To the editor:
As reported on a recent Nevada Public Utilities Commission meeting, it appears that NV Energy is looking for a way to raise rates on homes utilizing solar power (“Solar backers fight rate change,” Aug. 21 Review-Journal). The term “bean counter” comes to mind when one reads the article.
Let’s think big. First: global warming. Solar homes allow NV Energy to use clean excess energy that those homes produce. The more solar homes we have, the less coal-fired electricity NV Energy needs to use, and the less it has to spend on installing solar farms.
Second, brownouts: These are especially important on hot summer days. NV Energy has incentive programs encouraging residents to use less power from 1 to 7 p.m. Moreover, folks with smart meters can agree to let NV Energy install thermostats allowing the utility to raise a home’s temperature on hot days to help avoid brownouts. The more solar homes, the less brownouts become a problem, because those homes produce almost enough kilowatt-hours to cover their own use during those sunny times.
Third: competitiveness. NRG, a major Texas utility company, is now in the business of installing solar systems. It also operates a network of electric-car charging stations. NRG wants to evolve beyond its traditional generation-and-distribution model, even if it cannibalizes existing businesses. This is a win-win-win-win situation. If NV Energy installs and leases such systems: residents will have solar power, which will be cleaner and may cost somewhat less; there will be more jobs for our workers; NV Energy would not have to worry about the death spiral since it will have continuing income from solar systems it installs; and our Earth will be rid of much of the carbon dioxide spewed out by fossil-fuel plants.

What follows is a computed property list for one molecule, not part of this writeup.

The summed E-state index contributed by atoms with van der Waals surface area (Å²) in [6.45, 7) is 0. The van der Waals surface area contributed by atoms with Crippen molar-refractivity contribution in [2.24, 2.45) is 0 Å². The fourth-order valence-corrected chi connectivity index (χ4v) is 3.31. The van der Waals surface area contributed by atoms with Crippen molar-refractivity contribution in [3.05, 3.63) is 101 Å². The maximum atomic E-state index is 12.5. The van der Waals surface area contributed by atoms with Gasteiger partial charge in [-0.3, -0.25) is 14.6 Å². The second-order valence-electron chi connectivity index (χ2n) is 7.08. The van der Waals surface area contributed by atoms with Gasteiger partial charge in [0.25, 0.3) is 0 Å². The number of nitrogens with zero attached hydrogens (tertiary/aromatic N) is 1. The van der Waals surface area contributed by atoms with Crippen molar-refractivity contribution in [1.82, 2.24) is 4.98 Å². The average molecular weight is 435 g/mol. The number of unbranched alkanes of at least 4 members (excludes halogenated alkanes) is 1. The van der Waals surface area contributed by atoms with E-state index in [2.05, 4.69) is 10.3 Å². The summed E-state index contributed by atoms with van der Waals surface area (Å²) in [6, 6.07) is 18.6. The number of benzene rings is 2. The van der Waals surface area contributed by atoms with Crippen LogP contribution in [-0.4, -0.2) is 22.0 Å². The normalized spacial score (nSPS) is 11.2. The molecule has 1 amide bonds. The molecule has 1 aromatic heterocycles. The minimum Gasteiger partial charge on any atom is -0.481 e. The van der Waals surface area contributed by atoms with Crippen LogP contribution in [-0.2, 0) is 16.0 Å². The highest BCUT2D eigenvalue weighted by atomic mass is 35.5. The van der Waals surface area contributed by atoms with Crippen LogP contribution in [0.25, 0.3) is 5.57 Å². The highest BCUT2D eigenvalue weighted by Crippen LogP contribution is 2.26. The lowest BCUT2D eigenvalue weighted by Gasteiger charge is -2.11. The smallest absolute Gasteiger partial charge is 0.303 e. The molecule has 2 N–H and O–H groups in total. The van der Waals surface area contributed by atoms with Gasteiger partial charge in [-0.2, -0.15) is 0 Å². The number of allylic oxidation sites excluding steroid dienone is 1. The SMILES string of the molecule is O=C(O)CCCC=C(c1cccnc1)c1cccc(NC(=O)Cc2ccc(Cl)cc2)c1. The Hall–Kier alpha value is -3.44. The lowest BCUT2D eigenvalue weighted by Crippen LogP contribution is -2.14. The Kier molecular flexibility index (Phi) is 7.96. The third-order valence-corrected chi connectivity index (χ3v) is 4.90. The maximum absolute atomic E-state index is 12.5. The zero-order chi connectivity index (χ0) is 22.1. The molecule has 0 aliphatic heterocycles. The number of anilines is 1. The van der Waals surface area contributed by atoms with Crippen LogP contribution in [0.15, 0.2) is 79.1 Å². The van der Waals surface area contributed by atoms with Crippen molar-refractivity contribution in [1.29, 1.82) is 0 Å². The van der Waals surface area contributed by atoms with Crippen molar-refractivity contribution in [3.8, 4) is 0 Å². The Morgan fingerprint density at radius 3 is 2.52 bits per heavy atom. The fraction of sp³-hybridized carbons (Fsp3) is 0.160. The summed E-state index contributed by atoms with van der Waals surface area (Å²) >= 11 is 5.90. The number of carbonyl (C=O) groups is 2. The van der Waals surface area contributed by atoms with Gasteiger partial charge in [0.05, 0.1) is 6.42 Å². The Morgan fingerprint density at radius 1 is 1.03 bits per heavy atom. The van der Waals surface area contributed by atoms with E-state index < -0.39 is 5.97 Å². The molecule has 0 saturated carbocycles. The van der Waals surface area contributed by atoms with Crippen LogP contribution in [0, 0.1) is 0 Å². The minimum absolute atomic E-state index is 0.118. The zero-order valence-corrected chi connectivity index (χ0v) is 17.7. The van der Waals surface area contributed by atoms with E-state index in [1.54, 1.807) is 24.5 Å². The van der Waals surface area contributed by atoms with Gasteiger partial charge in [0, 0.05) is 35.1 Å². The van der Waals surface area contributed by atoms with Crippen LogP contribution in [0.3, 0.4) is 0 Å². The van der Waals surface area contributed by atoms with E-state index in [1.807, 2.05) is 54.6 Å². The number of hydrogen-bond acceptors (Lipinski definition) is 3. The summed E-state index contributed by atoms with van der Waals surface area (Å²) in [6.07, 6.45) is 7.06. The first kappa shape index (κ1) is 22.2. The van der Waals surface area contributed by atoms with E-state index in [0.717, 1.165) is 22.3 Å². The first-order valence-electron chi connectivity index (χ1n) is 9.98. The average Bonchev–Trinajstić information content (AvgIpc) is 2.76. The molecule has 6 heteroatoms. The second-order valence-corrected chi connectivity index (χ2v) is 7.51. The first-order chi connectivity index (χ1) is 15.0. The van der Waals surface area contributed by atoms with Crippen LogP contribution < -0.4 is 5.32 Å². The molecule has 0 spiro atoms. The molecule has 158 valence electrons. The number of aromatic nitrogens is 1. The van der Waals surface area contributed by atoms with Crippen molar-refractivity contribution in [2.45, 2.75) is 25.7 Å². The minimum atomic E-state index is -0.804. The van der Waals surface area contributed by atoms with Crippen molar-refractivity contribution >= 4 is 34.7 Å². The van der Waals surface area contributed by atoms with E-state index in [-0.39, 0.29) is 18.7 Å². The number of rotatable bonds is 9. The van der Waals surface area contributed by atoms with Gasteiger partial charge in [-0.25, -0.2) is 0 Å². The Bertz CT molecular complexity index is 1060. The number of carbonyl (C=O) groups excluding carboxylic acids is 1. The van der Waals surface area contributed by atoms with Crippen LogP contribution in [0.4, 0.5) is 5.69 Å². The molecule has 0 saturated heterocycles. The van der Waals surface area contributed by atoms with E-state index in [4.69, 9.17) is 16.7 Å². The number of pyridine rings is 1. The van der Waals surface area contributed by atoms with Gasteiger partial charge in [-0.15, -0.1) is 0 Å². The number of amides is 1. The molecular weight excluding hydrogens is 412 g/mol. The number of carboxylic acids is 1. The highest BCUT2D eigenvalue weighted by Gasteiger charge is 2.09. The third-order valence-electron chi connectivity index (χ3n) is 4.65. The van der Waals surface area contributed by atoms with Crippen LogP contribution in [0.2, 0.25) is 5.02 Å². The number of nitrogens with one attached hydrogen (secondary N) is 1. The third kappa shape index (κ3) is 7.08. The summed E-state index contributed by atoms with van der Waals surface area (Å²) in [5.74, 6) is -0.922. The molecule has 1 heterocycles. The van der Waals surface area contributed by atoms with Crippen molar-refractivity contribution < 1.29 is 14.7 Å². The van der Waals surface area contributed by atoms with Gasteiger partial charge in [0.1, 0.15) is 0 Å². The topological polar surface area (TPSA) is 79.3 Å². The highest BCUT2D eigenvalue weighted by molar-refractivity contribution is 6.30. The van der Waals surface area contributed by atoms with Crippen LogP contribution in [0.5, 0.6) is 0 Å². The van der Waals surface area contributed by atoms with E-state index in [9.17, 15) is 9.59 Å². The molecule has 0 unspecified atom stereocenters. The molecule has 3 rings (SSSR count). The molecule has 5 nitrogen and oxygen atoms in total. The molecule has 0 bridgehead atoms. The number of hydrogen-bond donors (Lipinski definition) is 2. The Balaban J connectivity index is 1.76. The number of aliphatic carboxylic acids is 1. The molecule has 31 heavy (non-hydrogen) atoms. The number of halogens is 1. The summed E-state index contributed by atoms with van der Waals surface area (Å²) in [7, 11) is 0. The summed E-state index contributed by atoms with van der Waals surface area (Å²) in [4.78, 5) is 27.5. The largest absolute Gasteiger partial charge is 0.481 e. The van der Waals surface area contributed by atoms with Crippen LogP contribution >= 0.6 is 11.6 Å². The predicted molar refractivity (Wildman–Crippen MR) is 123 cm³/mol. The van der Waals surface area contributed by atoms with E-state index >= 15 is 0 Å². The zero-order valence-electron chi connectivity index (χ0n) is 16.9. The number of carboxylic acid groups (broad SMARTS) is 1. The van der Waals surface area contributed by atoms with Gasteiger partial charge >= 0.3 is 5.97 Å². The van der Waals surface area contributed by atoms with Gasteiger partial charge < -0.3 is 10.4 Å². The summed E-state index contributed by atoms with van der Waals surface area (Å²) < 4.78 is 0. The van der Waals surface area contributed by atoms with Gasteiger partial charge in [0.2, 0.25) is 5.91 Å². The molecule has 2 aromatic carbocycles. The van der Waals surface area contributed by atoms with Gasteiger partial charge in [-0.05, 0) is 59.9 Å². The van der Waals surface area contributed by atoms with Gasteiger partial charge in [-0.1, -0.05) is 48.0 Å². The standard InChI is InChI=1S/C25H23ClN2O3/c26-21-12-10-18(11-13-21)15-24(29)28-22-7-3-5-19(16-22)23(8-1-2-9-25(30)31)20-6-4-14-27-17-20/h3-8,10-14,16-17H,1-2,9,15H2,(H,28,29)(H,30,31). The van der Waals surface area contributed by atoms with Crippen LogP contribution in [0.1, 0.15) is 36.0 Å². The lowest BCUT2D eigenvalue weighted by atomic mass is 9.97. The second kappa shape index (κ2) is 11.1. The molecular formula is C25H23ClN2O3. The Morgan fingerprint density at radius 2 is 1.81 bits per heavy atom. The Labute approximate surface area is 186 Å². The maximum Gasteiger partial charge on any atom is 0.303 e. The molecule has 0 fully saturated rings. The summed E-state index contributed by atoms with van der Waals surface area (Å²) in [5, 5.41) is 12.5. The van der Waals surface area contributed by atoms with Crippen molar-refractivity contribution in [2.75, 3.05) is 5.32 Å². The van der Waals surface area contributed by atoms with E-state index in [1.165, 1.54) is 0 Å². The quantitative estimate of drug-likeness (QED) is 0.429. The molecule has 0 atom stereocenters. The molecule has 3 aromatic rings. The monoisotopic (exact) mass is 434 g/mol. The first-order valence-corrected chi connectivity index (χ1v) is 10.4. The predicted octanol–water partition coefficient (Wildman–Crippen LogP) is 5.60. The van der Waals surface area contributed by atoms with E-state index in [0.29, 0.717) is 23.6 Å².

Solar homes are good for the environment and good for business. Why should the PUC and NV Energy want to discourage them by raising rates when such homes are contributing to society and helping NV Energy?
To the editor:
They’re at it again. The meeting to consider creating a separate rate class for NV Energy customers who utilize rooftop solar panels is picking up steam, while getting ready to pick our pockets (“Solar backers fight rate change,” Aug. 21 Review-Journal). NV Energy official Laura Walsh supports creating such a separate class, while saying the effect of it is unknown at this time. That sounds a lot like Rep. Nancy Pelosi’s Affordable Care Act logic: “We have to pass the bill so that you can find out what is in it.” Want to bet we find out later it costs us more money?
Nevada Public Utilities Commission chief David Noble actually tried to sell us on the idea that creating a separate class might result in lower rates. Lower rates? A lot of us may have born at night, but not last night. Since when did anything having to do with NV Energy result in lower rates?
Finally, to add insult to injury (and other insults), Mr. Noble asks why the utility would have an incentive to “pile on” costs to net metering customers. Anybody else want to answer that one? Sometimes, they’re just too easy.
NORTH LAS VEGAS
To the editor:
Can you really take anything seriously in John L. Smith’s Aug. 20 column? (“Without Reid in his corner, Obama’s presidency is likely over.”) Especially after this comment from Mr. Smith: “Obama is only slightly more popular than Ebola”?
Depending on which poll you trust, President Barack Obama’s approval rating ranges around 40 percent. The fact that Sen. Harry Reid’s office didn’t respond to a request for comment gives this column even less credibility.